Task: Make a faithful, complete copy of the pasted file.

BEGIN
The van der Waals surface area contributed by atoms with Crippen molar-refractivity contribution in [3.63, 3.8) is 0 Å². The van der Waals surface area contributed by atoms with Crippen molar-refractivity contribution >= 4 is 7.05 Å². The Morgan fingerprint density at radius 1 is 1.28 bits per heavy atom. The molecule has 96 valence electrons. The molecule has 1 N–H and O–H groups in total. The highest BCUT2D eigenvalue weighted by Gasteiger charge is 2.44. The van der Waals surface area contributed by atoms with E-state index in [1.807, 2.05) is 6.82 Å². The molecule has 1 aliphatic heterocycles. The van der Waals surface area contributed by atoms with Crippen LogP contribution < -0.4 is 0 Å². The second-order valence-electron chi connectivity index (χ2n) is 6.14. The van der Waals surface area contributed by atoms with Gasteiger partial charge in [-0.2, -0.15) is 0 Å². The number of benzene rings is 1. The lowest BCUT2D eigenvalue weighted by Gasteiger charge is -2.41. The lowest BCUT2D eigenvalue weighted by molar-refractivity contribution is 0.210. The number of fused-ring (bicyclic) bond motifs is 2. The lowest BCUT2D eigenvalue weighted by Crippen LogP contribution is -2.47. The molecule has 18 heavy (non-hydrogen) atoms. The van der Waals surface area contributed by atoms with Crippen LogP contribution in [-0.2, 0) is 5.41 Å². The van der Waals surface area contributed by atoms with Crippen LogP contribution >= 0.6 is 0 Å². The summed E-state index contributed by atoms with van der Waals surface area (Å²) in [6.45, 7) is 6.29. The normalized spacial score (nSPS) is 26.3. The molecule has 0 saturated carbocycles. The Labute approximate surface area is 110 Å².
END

The van der Waals surface area contributed by atoms with Crippen molar-refractivity contribution in [3.63, 3.8) is 0 Å². The van der Waals surface area contributed by atoms with Crippen molar-refractivity contribution >= 4 is 7.05 Å². The Morgan fingerprint density at radius 1 is 1.28 bits per heavy atom. The molecule has 96 valence electrons. The molecule has 1 N–H and O–H groups in total. The highest BCUT2D eigenvalue weighted by Gasteiger charge is 2.44. The van der Waals surface area contributed by atoms with E-state index in [1.807, 2.05) is 6.82 Å². The molecule has 1 aliphatic heterocycles. The van der Waals surface area contributed by atoms with Crippen LogP contribution < -0.4 is 0 Å². The second-order valence-electron chi connectivity index (χ2n) is 6.14. The van der Waals surface area contributed by atoms with Gasteiger partial charge in [-0.2, -0.15) is 0 Å². The number of benzene rings is 1. The lowest BCUT2D eigenvalue weighted by Gasteiger charge is -2.41. The lowest BCUT2D eigenvalue weighted by molar-refractivity contribution is 0.210. The number of fused-ring (bicyclic) bond motifs is 2. The lowest BCUT2D eigenvalue weighted by Crippen LogP contribution is -2.47. The molecule has 18 heavy (non-hydrogen) atoms. The van der Waals surface area contributed by atoms with Crippen LogP contribution in [-0.2, 0) is 5.41 Å². The van der Waals surface area contributed by atoms with Crippen LogP contribution >= 0.6 is 0 Å². The summed E-state index contributed by atoms with van der Waals surface area (Å²) in [6.45, 7) is 6.29. The normalized spacial score (nSPS) is 26.3. The molecule has 0 saturated carbocycles. The Labute approximate surface area is 110 Å².